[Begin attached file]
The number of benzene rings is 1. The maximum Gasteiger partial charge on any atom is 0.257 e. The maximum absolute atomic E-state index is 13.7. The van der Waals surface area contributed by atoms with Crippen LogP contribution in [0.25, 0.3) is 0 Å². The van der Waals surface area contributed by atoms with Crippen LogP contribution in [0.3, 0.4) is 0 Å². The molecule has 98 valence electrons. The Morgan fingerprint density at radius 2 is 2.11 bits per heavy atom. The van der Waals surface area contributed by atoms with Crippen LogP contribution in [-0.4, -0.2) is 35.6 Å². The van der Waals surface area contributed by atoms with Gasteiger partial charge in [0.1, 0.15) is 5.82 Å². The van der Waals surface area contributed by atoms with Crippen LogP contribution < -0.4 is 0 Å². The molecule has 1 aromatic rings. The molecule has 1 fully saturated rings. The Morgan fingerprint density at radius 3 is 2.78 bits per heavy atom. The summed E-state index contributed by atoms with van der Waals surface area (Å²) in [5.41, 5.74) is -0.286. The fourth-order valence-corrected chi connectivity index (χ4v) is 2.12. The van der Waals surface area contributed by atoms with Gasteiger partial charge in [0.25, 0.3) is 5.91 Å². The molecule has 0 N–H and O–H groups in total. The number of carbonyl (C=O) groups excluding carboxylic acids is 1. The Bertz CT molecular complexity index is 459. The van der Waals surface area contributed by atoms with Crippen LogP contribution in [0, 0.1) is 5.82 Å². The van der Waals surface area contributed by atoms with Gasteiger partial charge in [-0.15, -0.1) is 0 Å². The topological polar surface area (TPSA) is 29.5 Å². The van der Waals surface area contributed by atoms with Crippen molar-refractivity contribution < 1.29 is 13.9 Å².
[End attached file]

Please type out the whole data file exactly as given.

The number of benzene rings is 1. The maximum Gasteiger partial charge on any atom is 0.257 e. The maximum absolute atomic E-state index is 13.7. The van der Waals surface area contributed by atoms with Crippen LogP contribution in [0.25, 0.3) is 0 Å². The van der Waals surface area contributed by atoms with Crippen LogP contribution in [0.3, 0.4) is 0 Å². The molecule has 98 valence electrons. The Morgan fingerprint density at radius 2 is 2.11 bits per heavy atom. The van der Waals surface area contributed by atoms with Crippen LogP contribution in [-0.4, -0.2) is 35.6 Å². The van der Waals surface area contributed by atoms with Gasteiger partial charge in [0.1, 0.15) is 5.82 Å². The van der Waals surface area contributed by atoms with Crippen LogP contribution < -0.4 is 0 Å². The molecule has 1 aromatic rings. The molecule has 1 fully saturated rings. The Morgan fingerprint density at radius 3 is 2.78 bits per heavy atom. The summed E-state index contributed by atoms with van der Waals surface area (Å²) in [5.41, 5.74) is -0.286. The fourth-order valence-corrected chi connectivity index (χ4v) is 2.12. The van der Waals surface area contributed by atoms with Gasteiger partial charge in [0.25, 0.3) is 5.91 Å². The molecule has 0 N–H and O–H groups in total. The number of carbonyl (C=O) groups excluding carboxylic acids is 1. The Bertz CT molecular complexity index is 459. The van der Waals surface area contributed by atoms with Crippen LogP contribution in [0, 0.1) is 5.82 Å². The van der Waals surface area contributed by atoms with Gasteiger partial charge in [-0.15, -0.1) is 0 Å². The topological polar surface area (TPSA) is 29.5 Å². The van der Waals surface area contributed by atoms with Crippen molar-refractivity contribution < 1.29 is 13.9 Å².